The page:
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THE NFL DRAFT : RAIDERS : No. 11 Choice Just Might Fill the No. 1 Need

April 22, 1990|MARK HEISLER | TIMES STAFF WRITER

Just when you thought things couldn't get any worse for the Raiders, here comes the NFL draft.

It was their barren crops of 1985-86 that presaged their fall from grace. Except for bomb squadders Stefon Adams and Steve Strachan, not a single '85 draftee remains. Of the class of '86, only one player starts--Bo Jackson.

However, hidden from public perception, the effect dimmed by questionable trades, Al Davis has since begun digging himself out.

His 1987 choices included John Clay, Steve Beuerlein, Steve Smith and Bruce Wilkerson. Clay brought Jim Lachey in trade, although Lachey then was exchanged for Jay Schroeder, now on the bench.

In 1988, Heisman Trophy winner Tim Brown slid down to the Raiders' sixth overall pick. The Raiders traded for two more No. 1s, Terry McDaniel and Scott Davis, both starters. Promising wide receiver Mike Alexander came on a No. 8 pick. Last season, with the No. 1 pick gone in the deal for Willie Gault and another premium choice owed for Schroeder, Davis traded up to the top of the second round and nabbed Penn State guard Steve Wisniewski, generally regarded as one of the team's top linemen.

What to do this season?

This draft is linebacker-rich and the Raiders are linebacker-poor. Their 11th overall pick places them in position for several members of a pool of highly regarded prospects: Chris Singleton of Arizona, Percy Snow of Michigan State, James Francis of Baylor, Ron Cox of Fresno State and possibly even Keith McCants of Alabama.

The 6-foot-4, 255-pound McCants was projected as the top pick in the draft, but started sliding after a poor workout. The Raiders have traditionally been less impressed by the rise and fall of "workout warriors" and have a history of selecting the big name that everyone is suddenly off of--Marcus Allen in 1982, Brown in '88.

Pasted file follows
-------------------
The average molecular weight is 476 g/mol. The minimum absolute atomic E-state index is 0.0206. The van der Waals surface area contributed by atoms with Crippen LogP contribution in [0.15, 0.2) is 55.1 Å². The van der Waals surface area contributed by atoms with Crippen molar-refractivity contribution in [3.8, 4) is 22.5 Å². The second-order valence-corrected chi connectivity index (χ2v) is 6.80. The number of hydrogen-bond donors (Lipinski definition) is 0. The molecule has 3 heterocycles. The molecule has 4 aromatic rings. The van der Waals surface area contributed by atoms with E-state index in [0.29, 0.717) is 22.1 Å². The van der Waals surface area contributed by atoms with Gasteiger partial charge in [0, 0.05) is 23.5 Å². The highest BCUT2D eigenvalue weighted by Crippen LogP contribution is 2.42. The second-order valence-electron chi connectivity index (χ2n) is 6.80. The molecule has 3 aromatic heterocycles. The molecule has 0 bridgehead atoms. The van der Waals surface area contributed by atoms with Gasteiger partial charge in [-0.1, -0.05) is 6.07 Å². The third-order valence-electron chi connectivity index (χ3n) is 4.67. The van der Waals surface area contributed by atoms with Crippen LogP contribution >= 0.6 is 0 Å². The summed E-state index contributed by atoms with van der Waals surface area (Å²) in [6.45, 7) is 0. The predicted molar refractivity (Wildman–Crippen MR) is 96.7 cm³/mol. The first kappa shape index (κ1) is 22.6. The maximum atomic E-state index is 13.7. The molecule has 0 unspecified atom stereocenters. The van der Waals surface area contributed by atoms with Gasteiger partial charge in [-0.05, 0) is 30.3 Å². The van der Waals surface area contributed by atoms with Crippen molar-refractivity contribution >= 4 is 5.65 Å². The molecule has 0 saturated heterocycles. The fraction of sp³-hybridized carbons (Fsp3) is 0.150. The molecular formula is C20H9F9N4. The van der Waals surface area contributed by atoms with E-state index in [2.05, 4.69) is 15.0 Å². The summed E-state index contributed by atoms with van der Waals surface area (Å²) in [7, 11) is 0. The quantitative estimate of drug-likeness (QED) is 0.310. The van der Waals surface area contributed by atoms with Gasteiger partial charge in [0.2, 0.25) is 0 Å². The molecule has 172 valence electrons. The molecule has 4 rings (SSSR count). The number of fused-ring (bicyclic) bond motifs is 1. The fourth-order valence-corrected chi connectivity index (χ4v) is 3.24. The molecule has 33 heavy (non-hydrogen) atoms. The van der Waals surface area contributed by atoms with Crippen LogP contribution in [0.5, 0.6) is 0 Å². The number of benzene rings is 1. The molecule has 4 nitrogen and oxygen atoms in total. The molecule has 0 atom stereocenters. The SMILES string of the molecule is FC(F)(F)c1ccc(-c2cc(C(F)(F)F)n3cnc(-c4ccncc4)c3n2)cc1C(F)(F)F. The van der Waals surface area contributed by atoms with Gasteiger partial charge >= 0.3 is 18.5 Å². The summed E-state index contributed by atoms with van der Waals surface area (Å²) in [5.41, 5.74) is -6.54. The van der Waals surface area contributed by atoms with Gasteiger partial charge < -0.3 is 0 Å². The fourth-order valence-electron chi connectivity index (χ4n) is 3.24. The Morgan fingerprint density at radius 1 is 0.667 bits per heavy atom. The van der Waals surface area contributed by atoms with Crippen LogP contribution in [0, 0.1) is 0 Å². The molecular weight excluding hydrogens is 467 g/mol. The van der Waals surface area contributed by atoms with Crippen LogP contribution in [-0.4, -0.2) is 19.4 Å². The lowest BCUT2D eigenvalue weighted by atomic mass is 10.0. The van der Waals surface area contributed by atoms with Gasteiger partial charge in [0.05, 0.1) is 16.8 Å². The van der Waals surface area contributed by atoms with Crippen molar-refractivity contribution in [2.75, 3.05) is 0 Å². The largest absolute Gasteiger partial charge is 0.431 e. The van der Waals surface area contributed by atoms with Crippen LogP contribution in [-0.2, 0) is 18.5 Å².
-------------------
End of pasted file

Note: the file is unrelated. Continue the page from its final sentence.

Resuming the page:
But Davis has never selected a linebacker in the first round. A top Raider aide says that Davis' philosophy has always been to start drafting for that position in the second round--Phil Villapiano in 1977 and Matt Millen in 1980--or to trade for standouts--Ted Hendricks and Jerry Robinson--or try to find gems late--No. 12 pick Rod Martin.

Indeed, Davis plunged heavily in the '89 off-season for Plan B linebackers: Otis Wilson, Emmanuel King, Jackie Shipp, Joe Costello and Thomas Benson. Ricky Hunley came off the waiver wire.

But only Benson and King are still Raiders, and only Benson started. The Raider need for linebackers remains. Another top team official says it's true, they've never drafted a linebacker in the first round, but that was just circumstance.

Since they're the Raiders, nothing they do can be a surprise. Also, since they need help in virtually every area except wide receiver and tight end, there are lots of ways they can go:

Quarterback--The organization seems happy with Steve Beuerlein and derides Andre Ware as just a run-and-shoot quarterback.

Halfback--With Marcus Allen aging and in Davis' doghouse, and Jackson unavailable half the season, this isn't impossible. Penn State's Blair Thomas is supposed to be long gone, and Seattle is supposed to have taken Florida's Emmitt Smith, but what happens if either slides? Have the Raiders fallen in love with South Carolina's Harold Green or Minnesota's Darrell Thompson?

Offensive line--There are Raider officials who consider reclamation project/left tackle Rory Graves shaky. If Texas A&M's 6-6, 290-pound Richmond Webb, thought the likely tab of San Diego choosing fifth, slides, the Raiders might pop up.

Defensive line--Bob Golic is old, Bill Pickel has been trade bait for years, and the promising Scott Davis didn't have the sophomore year they expected. An impact player here would be welcomed to take the heat off Howie Long and Greg Townsend, but this draft is thin. Miami tackle Cortez Kennedy is supposed to be gone. But what if West Virginia's pass-rushing end, Reynaldo Turnbull, slides past Seattle's second No. 1 pick?

Linebacker--Linden King was called out of retirement to play the left side. Robinson struggled in the middle after suffering a concussion at midseason, and he's 33, too. Benson was solid on the right side.

Secondary--It's OK, but RaiderBall means never having enough top cornerbacks.

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